Attack of the Fee Harvesters: Watch Out for Subprime Credit CardsUpdated: July 19, 2018

For people with below-average credit scores, you’ve probably seen offers for subprime credit cards; cards for people with bad credit that supposedly work just like mass-market credit cards. In the credit card world, these cards go by another term: fee-harvesters, named for their reputation of piling fee after fee onto their cardholders. Even though they have been restricted by law and scrutinized by the federal Consumer Financial Protection Bureau, or CFPB, subprime cards are still a raw deal for consumers, and can add hundreds to your debt if you use one. In this article, we’ll take a closer look at subprime credit cards, including how they work, how you can spot them and alternative cards available to people with low credit scores.

What are subprime credit cards?

Subprime credit cards are unsecured cards offered to the nearly one-third of Americans with subprime credit, which typically means credit scores below 660. Because issuing credit cards to people with below-average credit tends to be risky, subprime credit card issuers will make up for that risk by saddling their cards with high APRs and numerous fees. Subprime cards can have APRs as high as 79%, and it isn’t uncommon for them to charge fees for things that mass-market credit card issuers normally do for free, such as processing your application and increasing your credit limit. Fees will frequently go up after the first year as well, as the 2009 Credit CARD Act that limits the fees subprime credit cards can charge to no more than 25% of the card’s credit limit only applies for the first year of card ownership. In addition to that, fees that issuers charge before actually issuing a card, like application fees, do not count toward the limit at all. Some of the biggest specialist subprime issuers include First Premier Bank, Total and Horizon Gold.

While it’s good that subprime cards give people with poor credit access to tools that can help them build their scores, a 2015 CFPB report found that subprime card issuers have some predatory tendencies. The fees that subprime issuers charge are incredibly high when compared to the credit limits they usually grant, which are often below $1,000. Also, subprime cards tend to have terms agreements that are longer and more complex than those of most other credit cards, but are specifically aimed toward people with lower levels of formal education who are less likely to understand them. Some subprime issuers even mislead and overcharge their customers, as detailed in a CFPB order that said subprime credit card issuer Continental Finance charged illegally high fees, and indicated to consumers that its $4.95 monthly paper billing services were opt-in when they were actually opt-out.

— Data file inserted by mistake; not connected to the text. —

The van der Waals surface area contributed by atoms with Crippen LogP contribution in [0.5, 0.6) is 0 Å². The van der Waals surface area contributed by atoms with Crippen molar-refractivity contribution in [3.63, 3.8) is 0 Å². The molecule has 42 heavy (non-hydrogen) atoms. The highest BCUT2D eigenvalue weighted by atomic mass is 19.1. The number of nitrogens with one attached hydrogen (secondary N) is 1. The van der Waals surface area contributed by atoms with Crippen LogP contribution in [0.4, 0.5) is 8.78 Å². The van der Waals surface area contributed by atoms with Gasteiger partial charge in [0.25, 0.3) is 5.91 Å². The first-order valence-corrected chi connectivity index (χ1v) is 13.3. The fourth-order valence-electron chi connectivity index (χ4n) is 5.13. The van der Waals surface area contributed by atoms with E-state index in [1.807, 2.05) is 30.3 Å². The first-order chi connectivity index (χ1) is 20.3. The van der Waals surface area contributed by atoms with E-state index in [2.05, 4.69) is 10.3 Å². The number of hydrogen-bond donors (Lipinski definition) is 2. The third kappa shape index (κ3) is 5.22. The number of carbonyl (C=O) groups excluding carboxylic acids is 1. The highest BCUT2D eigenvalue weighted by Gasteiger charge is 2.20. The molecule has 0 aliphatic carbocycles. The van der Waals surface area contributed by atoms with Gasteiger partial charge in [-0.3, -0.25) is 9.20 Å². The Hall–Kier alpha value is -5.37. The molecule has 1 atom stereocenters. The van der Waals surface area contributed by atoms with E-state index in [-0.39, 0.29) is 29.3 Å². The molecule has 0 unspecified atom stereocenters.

How to identify subprime credit cards

If you’re not familiar with the variety of companies that issue subprime credit cards, it can be difficult to distinguish subprime cards from mass-market credit cards at first glance. You may have to delve into the credit card’s terms agreement to distinguish between the two, specifically looking at a set of boxes that contain the card’s APR and all fees near the beginning of the terms. Fees to specifically look for include application fees, processing fees and monthly service fees, as these aren’t normally found on mass-market cards. Many subprime credit cards also have annual fees, and while annual fees by themselves are fairly common on credit cards, subprime issuers will often put annual fees in excess of $60 on cards that have credit limits of only a few hundred dollars, which is abnormally high. Additionally, subprime credit issuers also send large amounts of pre-qualified or pre-screened credit card offers to people in the mail, and that these offers are highly targeted toward people with certain credit profiles. If you know your credit scores are below-average, there’s a good chance at least some of the pre-qualified offers you receive are for subprime cards.

Alternative to subprime credit cards

Consumers with bad credit who are looking to improve it may think that a subprime credit card is the only chance they have, but secured credit cards can also help you build your credit. Secured cards are backed by a security deposit, usually of at least a few hundred dollars, that will help you pay your debt if you default. While some have annual fees, they’re typically only $40 or so, and there are plenty of secured credit cards with no annual fees at all, including the Discover it Secured card and the Capital One Secured Mastercard. The downside of a secured card is that it requires a greater up-front cost, since the security deposit you have to pay to get one is often more than the originating fees of a subprime credit card. However, at the same time, your deposit will either go toward helping you with your debt (if you default on the card) or be returned to you when you close your card, while fees cost money you’ll never see again, so in the long-term secured cards are by far the cheaper option. If you can’t afford the deposit for a secured card right now, you may want to consider saving for it, as compared to a subprime card, a secured card is almost like an investment. Additionally, many secured card issuers report your credit use to all three major credit bureaus, and after you build a history of timely payments, some will offer to upgrade you to an unsecured credit card.

Even if you have a subprime credit score, you’re probably better off staying away from subprime credit cards. To learn more about different credit cards, and find the best card for you, follow our credit cards blog.

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